andldquo;A commendable revision of the LGBT story in America. . . . A dramatic picture of a febrile movement that had a difficult relationship with its competitors. The book further excels by demonstrating this history through the experiences of LGBT people of color, transgender individuals, and immigrants. This rich analysis serves as a useful primer on why gay neighborhoods are at the epicenter of discussions about gentrification.andrdquo;
andldquo;The bookandrsquo;s extensive coverage of LGBT activism in the latter half of the 20th century illustrates how contemporary socio-legal gains were made possible by resistance-fuelled, political organising. What began as a gay backlash to victimisation soon became a platform for resistance to state violence. . . . Overall, this is a fascinating insight into lesser-known aspects of Americaandrsquo;s gay liberation movement.andrdquo;
andldquo;This is a deep and intriguing study of what neighborhood and safety have meantandmdash;and seemed to meanandmdash;to different facets of the gay community at different times in its development in the period following WWII. . . . While obviously written for an academic audience, Safe Space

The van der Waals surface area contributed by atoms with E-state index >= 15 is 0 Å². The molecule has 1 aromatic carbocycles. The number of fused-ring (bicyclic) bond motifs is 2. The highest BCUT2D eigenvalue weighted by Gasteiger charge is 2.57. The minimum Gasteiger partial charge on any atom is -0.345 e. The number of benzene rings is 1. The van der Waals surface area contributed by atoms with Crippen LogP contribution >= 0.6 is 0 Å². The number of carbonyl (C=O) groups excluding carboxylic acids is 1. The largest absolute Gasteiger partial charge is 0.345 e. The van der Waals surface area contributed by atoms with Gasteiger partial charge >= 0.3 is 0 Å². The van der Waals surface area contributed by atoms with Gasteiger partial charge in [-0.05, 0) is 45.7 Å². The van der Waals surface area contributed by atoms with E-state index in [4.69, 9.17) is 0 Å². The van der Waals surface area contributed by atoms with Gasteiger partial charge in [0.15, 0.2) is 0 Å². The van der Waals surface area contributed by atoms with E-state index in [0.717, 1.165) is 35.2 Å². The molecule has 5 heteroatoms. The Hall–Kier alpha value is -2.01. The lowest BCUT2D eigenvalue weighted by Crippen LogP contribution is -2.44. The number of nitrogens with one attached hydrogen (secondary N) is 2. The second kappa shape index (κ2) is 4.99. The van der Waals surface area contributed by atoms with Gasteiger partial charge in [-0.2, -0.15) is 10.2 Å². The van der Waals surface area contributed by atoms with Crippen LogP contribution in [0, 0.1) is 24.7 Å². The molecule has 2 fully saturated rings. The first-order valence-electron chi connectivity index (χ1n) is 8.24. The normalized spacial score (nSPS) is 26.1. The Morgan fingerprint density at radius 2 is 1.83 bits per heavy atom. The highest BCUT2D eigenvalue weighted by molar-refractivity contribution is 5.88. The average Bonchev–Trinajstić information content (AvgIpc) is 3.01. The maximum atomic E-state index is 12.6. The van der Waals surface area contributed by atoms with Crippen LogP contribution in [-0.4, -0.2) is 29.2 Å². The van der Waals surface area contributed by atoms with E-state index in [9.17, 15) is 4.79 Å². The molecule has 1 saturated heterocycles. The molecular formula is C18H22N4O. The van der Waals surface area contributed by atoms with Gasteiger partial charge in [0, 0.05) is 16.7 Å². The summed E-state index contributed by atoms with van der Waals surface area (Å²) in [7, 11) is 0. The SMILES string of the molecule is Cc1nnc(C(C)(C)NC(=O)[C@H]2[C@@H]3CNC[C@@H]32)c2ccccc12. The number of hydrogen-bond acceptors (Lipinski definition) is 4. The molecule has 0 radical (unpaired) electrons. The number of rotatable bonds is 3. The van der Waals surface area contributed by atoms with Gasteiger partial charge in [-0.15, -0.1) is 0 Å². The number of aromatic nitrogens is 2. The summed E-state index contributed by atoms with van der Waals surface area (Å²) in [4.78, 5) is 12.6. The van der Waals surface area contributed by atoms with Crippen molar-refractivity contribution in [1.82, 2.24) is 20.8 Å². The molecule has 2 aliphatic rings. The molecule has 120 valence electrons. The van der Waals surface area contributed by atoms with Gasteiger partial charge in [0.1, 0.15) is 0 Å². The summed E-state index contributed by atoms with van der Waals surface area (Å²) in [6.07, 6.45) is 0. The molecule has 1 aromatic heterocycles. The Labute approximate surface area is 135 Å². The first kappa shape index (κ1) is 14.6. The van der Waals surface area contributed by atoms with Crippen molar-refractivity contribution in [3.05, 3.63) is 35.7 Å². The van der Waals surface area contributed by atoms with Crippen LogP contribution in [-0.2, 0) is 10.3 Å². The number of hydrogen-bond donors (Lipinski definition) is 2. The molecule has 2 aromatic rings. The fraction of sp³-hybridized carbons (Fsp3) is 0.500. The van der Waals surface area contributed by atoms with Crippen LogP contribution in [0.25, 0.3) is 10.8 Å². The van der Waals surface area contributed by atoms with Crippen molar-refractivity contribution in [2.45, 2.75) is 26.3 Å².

will be accessible to most readers, and offers some insights into ways that gay spaces may not have been quite what we thought they were.andrdquo;
andquot;Hanhardt challenges commonly accepted narratives about safe streets, LGBT identity, and intersections of visibility and vulnerability. . . . Highly recommended. Upper-division undergraduates and above.andquot;
andquot;Recommended both for its astute and never simplified analyses of social movements as well as its cautionarily optimistic political vision, Christina B. Hanhardtandrsquo;sand#160;Safe Spaceand#160;is a necessary and welcome contribution to the field of LGBT and Queer Studies.andquot;